Structure of the cell membrane

All living cells are surrounded by a plasma membrane composed of lipids and proteins, whose main function is to control the passage of substances into and out of the cell. In general, the role of the lipids is to furnish a continuous matrix that is impermeable even to the smallest ions, in which proteins are embedded to provide selective pathways for the transport of ions and organic molecules both down and against the prevailing gradients of chemical activity. The ease with which a molecule can cross a cell membrane depends to some extent on its size, but more importantly on its charge and lipid solubility. Hence the lipid matrix can exclude completely all large water-soluble molecules and also small charged molecules and ions, but is permeable to water and small uncharged molecules like urea. The nature of the transport pathways is dependent on the specific function of the cell under consideration. In the case of nerve and muscle, the pathways that are functionally important in connection with the conduction mechanism are (1) the voltage-sensitive sodium and potassium channels peculiar to electrically excitable membranes, (2) the ligand-gated channels at synapses that transfer excitation onwards from the nerve terminal, and (3) the ubiquitous sodium pump which is responsible in all types of cell for the extrusion of sodium ions from the interior.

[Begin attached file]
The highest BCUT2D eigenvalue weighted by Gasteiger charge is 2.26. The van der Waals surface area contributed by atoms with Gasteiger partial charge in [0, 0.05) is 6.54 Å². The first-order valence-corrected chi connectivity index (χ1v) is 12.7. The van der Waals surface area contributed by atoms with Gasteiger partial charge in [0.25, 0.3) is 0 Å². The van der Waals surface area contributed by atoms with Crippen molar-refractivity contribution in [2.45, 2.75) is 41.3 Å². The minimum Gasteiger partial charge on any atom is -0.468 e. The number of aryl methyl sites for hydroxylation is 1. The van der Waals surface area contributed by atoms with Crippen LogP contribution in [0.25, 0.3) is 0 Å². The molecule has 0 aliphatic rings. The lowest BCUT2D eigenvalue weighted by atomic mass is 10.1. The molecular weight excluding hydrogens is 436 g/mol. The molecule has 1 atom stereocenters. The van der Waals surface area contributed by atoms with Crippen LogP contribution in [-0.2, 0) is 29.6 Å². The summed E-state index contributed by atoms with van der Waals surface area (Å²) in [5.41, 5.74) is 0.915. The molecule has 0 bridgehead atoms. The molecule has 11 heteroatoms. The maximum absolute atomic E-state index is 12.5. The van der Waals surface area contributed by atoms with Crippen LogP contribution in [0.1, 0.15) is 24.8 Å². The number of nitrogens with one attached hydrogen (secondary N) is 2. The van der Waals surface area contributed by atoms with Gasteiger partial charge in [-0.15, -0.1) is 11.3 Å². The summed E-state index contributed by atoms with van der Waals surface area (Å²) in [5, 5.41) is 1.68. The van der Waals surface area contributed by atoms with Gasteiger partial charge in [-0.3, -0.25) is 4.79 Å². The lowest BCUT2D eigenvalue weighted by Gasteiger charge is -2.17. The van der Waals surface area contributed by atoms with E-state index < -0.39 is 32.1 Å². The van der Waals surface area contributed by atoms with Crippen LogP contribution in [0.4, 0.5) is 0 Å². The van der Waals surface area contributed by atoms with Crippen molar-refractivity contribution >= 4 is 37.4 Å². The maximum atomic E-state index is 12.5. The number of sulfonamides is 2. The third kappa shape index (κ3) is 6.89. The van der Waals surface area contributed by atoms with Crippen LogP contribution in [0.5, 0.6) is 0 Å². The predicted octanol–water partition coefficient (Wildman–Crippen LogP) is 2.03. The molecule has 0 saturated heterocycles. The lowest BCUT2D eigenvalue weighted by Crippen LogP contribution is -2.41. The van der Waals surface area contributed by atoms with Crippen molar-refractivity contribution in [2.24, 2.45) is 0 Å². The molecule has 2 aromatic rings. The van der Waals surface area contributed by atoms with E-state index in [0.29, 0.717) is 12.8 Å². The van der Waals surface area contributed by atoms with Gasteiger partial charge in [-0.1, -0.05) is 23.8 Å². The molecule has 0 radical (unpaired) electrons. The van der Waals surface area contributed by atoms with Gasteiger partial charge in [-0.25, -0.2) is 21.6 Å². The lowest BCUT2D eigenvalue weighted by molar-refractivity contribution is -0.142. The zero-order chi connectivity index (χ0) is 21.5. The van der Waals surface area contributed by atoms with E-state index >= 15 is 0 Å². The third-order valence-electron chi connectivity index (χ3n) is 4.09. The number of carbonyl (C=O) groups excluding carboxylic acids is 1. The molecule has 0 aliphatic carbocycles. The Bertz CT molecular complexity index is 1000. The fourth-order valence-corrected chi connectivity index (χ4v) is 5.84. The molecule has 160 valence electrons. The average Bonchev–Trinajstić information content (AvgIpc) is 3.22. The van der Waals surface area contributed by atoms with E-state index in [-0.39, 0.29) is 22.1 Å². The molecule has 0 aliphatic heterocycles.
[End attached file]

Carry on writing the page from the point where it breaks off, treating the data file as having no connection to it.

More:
The essential feature of membrane lipids that enables them to provide a structure with electrically insulating properties, i.e. to act as a barrier to the free passage of ions, is their possession of hydrophilic (polar) head groups and hydrophobic (non-polar) tails. When lipids are spread on the surface of water, they form a stable monolayer in which the polar ends are in contact with the

Fig. 3.1. Schematic diagram of the structure of a cell membrane. Two layers of phospholipid molecules face one another with their fatty acid chains forming a continuous hydrocarbon layer (HC) and their polar head groups (Pol) in the aqueous phase. The selective pathways for ion transport are provided by proteins extending across the membrane, which have a central hydrophobic section with non-polar side chains (NP), and hydrophilic portions projecting on either side.

Fig. 3.1. Schematic diagram of the structure of a cell membrane. Two layers of phospholipid molecules face one another with their fatty acid chains forming a continuous hydrocarbon layer (HC) and their polar head groups (Pol) in the aqueous phase. The selective pathways for ion transport are provided by proteins extending across the membrane, which have a central hydrophobic section with non-polar side chains (NP), and hydrophilic portions projecting on either side.